• Fastlane Swift is a Swift wrapper to execute Ruby commands under the hood.
  • All the Scan, match Gym options are created using respective protocols and extensions.
  • All the Fastlane actions are stubbed into a massive Fastlane.swift file which runs Ruby commands.
  • Fastlane logs can clearly show that all the bunder and RubyGems are still executing under the hood.

Fastlane Swift has just been born, so it would be unfair to say pros and cons, but consider this as my first impressions of Fastlane Swift.


  • iOS developers no longer have to use Ruby code to configure the CI/CD of iOS apps.
  • The Xcode project has provided autocompletion and syntax highlighting for all available Fastlane actions.
  • The code is purely in Swift so can be compiled and deployed easily.
  • Every iOS developer can now understand Fastlane easily.

It's too early to write about its cons, but what I feel is

  • Fastlane Swift is just a wrapper which adds 38 unnecessary Swift files to the iOS project, including the Xcode project.
  • Fastlane should have come up with an SDK that can be installed using Cocoapods, Carthage, or Swift Package Manager.
  • The little issue is that Scanfile configuration is not respected, as I have to input a scheme manually. Or have I done something wrong/misunderstood?
  • When I want to do any Fastlane action, the method takes millions of parameters. It would be great to have a separate config file.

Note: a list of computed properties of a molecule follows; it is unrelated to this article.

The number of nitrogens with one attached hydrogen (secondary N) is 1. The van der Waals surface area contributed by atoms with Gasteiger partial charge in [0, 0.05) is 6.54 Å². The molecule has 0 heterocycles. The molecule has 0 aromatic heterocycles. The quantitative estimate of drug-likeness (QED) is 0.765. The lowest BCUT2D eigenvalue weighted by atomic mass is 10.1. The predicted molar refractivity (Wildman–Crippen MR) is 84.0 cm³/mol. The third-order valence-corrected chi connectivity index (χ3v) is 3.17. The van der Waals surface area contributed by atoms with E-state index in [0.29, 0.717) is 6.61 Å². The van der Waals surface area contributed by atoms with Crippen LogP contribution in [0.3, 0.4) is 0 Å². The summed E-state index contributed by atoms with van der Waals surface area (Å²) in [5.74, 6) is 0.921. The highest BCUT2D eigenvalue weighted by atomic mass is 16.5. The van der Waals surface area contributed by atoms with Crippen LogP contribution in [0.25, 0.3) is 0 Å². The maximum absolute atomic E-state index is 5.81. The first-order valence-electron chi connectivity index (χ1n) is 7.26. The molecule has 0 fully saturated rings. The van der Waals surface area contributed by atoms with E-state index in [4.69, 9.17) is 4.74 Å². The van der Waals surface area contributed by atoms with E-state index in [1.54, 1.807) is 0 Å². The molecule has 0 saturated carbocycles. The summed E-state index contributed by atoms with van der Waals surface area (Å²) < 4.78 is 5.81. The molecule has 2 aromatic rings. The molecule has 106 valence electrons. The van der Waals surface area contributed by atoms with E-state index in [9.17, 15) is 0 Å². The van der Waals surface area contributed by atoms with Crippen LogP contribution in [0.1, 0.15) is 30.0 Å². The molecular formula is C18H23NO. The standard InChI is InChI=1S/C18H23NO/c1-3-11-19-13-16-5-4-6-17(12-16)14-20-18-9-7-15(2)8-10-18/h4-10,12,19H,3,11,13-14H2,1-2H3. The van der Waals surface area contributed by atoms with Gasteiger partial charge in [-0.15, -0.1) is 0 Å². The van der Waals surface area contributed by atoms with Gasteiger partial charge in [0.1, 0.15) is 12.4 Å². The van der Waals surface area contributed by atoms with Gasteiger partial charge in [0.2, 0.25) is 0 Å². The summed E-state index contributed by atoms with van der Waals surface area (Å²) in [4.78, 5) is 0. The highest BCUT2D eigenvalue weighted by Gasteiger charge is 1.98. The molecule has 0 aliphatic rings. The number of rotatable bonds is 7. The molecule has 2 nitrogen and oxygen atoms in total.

• Having an additional Xcode project might confuse some cloud-based CI services like BuddyBuild or Bitrise, as they build that project as well on top of the normal iOS app.
  • It's too early, and it's not purely the Swift implementation of Fastlane, it just wraps up Ruby commands under the hood.


Fastlane has made a great improvement by adding Swift support, and huge thanks to this contributor, it might be game changing in the future. However, my personal opinion is that the configuration has to be configuration and should be written using config files and scripting languages. Unfortunately, Swift isn’t the scripting language, but it’s everyone’s personal choice. Until Fastlane Swift matures, I will stick with the Ruby version. What is your opinion? I would recommend every iOS developer to give it a try. Please correct me if I am missing anything in this post.

continuous integration, fastlane, ios, mobile, swift

Published at DZone with permission of Shashikant Jagtap , DZone MVB. See the original article here.

Opinions expressed by DZone contributors are their own.